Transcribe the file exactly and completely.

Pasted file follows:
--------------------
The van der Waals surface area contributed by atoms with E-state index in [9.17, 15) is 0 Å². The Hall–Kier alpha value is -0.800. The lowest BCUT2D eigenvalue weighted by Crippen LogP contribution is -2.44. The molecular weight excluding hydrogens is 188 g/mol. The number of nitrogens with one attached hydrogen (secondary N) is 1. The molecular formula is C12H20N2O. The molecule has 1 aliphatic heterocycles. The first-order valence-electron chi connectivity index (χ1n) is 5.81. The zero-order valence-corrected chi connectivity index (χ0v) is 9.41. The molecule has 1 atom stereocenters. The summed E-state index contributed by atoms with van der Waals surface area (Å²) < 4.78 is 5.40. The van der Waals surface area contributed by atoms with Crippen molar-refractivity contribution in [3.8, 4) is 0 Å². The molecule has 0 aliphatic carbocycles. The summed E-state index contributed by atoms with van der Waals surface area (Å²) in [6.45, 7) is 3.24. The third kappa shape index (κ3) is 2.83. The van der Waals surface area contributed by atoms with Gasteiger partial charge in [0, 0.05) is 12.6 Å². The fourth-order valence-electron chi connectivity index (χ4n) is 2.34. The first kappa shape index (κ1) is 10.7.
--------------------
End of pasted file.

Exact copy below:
The van der Waals surface area contributed by atoms with E-state index in [9.17, 15) is 0 Å². The Hall–Kier alpha value is -0.800. The lowest BCUT2D eigenvalue weighted by Crippen LogP contribution is -2.44. The molecular weight excluding hydrogens is 188 g/mol. The number of nitrogens with one attached hydrogen (secondary N) is 1. The molecular formula is C12H20N2O. The molecule has 1 aliphatic heterocycles. The first-order valence-electron chi connectivity index (χ1n) is 5.81. The zero-order valence-corrected chi connectivity index (χ0v) is 9.41. The molecule has 1 atom stereocenters. The summed E-state index contributed by atoms with van der Waals surface area (Å²) < 4.78 is 5.40. The van der Waals surface area contributed by atoms with Crippen molar-refractivity contribution in [3.8, 4) is 0 Å². The molecule has 0 aliphatic carbocycles. The summed E-state index contributed by atoms with van der Waals surface area (Å²) in [6.45, 7) is 3.24. The third kappa shape index (κ3) is 2.83. The van der Waals surface area contributed by atoms with Gasteiger partial charge in [0, 0.05) is 12.6 Å². The fourth-order valence-electron chi connectivity index (χ4n) is 2.34. The first kappa shape index (κ1) is 10.7.